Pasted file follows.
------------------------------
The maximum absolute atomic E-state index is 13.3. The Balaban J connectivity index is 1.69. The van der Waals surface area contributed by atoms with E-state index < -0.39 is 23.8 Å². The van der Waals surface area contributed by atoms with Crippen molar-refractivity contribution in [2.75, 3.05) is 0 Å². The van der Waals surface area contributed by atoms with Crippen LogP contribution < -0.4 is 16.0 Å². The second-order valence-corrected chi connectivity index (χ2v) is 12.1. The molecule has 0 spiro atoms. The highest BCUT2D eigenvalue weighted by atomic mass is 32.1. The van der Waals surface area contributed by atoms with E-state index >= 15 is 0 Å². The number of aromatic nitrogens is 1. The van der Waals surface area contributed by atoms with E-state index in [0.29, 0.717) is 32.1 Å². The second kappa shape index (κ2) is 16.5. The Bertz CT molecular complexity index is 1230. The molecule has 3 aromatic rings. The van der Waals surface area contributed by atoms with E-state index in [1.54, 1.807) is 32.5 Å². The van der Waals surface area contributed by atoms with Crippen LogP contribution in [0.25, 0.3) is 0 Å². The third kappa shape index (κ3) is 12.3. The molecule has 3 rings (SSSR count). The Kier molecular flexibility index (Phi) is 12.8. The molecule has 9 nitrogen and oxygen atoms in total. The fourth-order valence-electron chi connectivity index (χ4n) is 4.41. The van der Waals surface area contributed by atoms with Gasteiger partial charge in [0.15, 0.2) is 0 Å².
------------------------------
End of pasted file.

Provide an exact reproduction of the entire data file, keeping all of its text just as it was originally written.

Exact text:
The maximum absolute atomic E-state index is 13.3. The Balaban J connectivity index is 1.69. The van der Waals surface area contributed by atoms with E-state index < -0.39 is 23.8 Å². The van der Waals surface area contributed by atoms with Crippen molar-refractivity contribution in [2.75, 3.05) is 0 Å². The van der Waals surface area contributed by atoms with Crippen LogP contribution < -0.4 is 16.0 Å². The second-order valence-corrected chi connectivity index (χ2v) is 12.1. The molecule has 0 spiro atoms. The highest BCUT2D eigenvalue weighted by atomic mass is 32.1. The van der Waals surface area contributed by atoms with E-state index >= 15 is 0 Å². The number of aromatic nitrogens is 1. The van der Waals surface area contributed by atoms with E-state index in [0.29, 0.717) is 32.1 Å². The second kappa shape index (κ2) is 16.5. The Bertz CT molecular complexity index is 1230. The molecule has 3 aromatic rings. The van der Waals surface area contributed by atoms with E-state index in [1.54, 1.807) is 32.5 Å². The van der Waals surface area contributed by atoms with Crippen LogP contribution in [0.25, 0.3) is 0 Å². The third kappa shape index (κ3) is 12.3. The molecule has 3 rings (SSSR count). The Kier molecular flexibility index (Phi) is 12.8. The molecule has 9 nitrogen and oxygen atoms in total. The fourth-order valence-electron chi connectivity index (χ4n) is 4.41. The van der Waals surface area contributed by atoms with Gasteiger partial charge in [0.15, 0.2) is 0 Å².